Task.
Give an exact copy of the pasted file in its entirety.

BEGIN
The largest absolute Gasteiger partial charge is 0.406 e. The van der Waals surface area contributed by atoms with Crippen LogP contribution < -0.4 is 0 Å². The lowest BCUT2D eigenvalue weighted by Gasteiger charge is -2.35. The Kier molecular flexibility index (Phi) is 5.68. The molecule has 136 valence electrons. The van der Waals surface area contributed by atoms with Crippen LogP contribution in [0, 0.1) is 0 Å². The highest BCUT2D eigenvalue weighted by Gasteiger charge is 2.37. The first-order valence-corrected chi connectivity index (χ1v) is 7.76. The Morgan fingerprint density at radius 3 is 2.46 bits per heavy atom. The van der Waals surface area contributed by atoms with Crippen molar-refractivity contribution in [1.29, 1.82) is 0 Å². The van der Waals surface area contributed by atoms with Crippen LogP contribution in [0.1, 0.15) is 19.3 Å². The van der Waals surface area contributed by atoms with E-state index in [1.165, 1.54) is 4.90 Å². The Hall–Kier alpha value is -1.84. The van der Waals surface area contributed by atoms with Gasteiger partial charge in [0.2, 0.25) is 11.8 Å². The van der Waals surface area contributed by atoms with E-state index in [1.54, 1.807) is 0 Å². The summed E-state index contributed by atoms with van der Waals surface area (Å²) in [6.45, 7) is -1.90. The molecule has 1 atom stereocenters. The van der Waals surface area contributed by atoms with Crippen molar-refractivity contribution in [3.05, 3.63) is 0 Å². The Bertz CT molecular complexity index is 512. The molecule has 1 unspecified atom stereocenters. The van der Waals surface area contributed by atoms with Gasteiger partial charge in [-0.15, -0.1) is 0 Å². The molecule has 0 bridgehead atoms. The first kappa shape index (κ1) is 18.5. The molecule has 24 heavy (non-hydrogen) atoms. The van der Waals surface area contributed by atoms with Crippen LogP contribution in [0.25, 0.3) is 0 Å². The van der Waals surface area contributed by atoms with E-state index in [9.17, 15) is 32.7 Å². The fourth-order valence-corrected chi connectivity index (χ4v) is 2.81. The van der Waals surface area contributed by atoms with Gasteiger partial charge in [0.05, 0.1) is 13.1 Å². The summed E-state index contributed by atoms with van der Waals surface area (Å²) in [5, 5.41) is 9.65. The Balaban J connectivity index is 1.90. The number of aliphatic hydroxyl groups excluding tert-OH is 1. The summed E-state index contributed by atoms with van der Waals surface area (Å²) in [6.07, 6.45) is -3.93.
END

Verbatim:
The largest absolute Gasteiger partial charge is 0.406 e. The van der Waals surface area contributed by atoms with Crippen LogP contribution < -0.4 is 0 Å². The lowest BCUT2D eigenvalue weighted by Gasteiger charge is -2.35. The Kier molecular flexibility index (Phi) is 5.68. The molecule has 136 valence electrons. The van der Waals surface area contributed by atoms with Crippen LogP contribution in [0, 0.1) is 0 Å². The highest BCUT2D eigenvalue weighted by Gasteiger charge is 2.37. The first-order valence-corrected chi connectivity index (χ1v) is 7.76. The Morgan fingerprint density at radius 3 is 2.46 bits per heavy atom. The van der Waals surface area contributed by atoms with Crippen molar-refractivity contribution in [1.29, 1.82) is 0 Å². The van der Waals surface area contributed by atoms with Crippen LogP contribution in [0.1, 0.15) is 19.3 Å². The van der Waals surface area contributed by atoms with E-state index in [1.165, 1.54) is 4.90 Å². The Hall–Kier alpha value is -1.84. The van der Waals surface area contributed by atoms with Gasteiger partial charge in [0.2, 0.25) is 11.8 Å². The van der Waals surface area contributed by atoms with E-state index in [1.54, 1.807) is 0 Å². The summed E-state index contributed by atoms with van der Waals surface area (Å²) in [6.45, 7) is -1.90. The molecule has 1 atom stereocenters. The van der Waals surface area contributed by atoms with Crippen molar-refractivity contribution in [3.05, 3.63) is 0 Å². The Bertz CT molecular complexity index is 512. The molecule has 1 unspecified atom stereocenters. The van der Waals surface area contributed by atoms with Gasteiger partial charge in [-0.15, -0.1) is 0 Å². The molecule has 0 bridgehead atoms. The first kappa shape index (κ1) is 18.5. The molecule has 24 heavy (non-hydrogen) atoms. The van der Waals surface area contributed by atoms with Crippen LogP contribution in [0.25, 0.3) is 0 Å². The van der Waals surface area contributed by atoms with E-state index in [9.17, 15) is 32.7 Å². The fourth-order valence-corrected chi connectivity index (χ4v) is 2.81. The van der Waals surface area contributed by atoms with Gasteiger partial charge in [0.05, 0.1) is 13.1 Å². The summed E-state index contributed by atoms with van der Waals surface area (Å²) in [5, 5.41) is 9.65. The Balaban J connectivity index is 1.90. The number of aliphatic hydroxyl groups excluding tert-OH is 1. The summed E-state index contributed by atoms with van der Waals surface area (Å²) in [6.07, 6.45) is -3.93.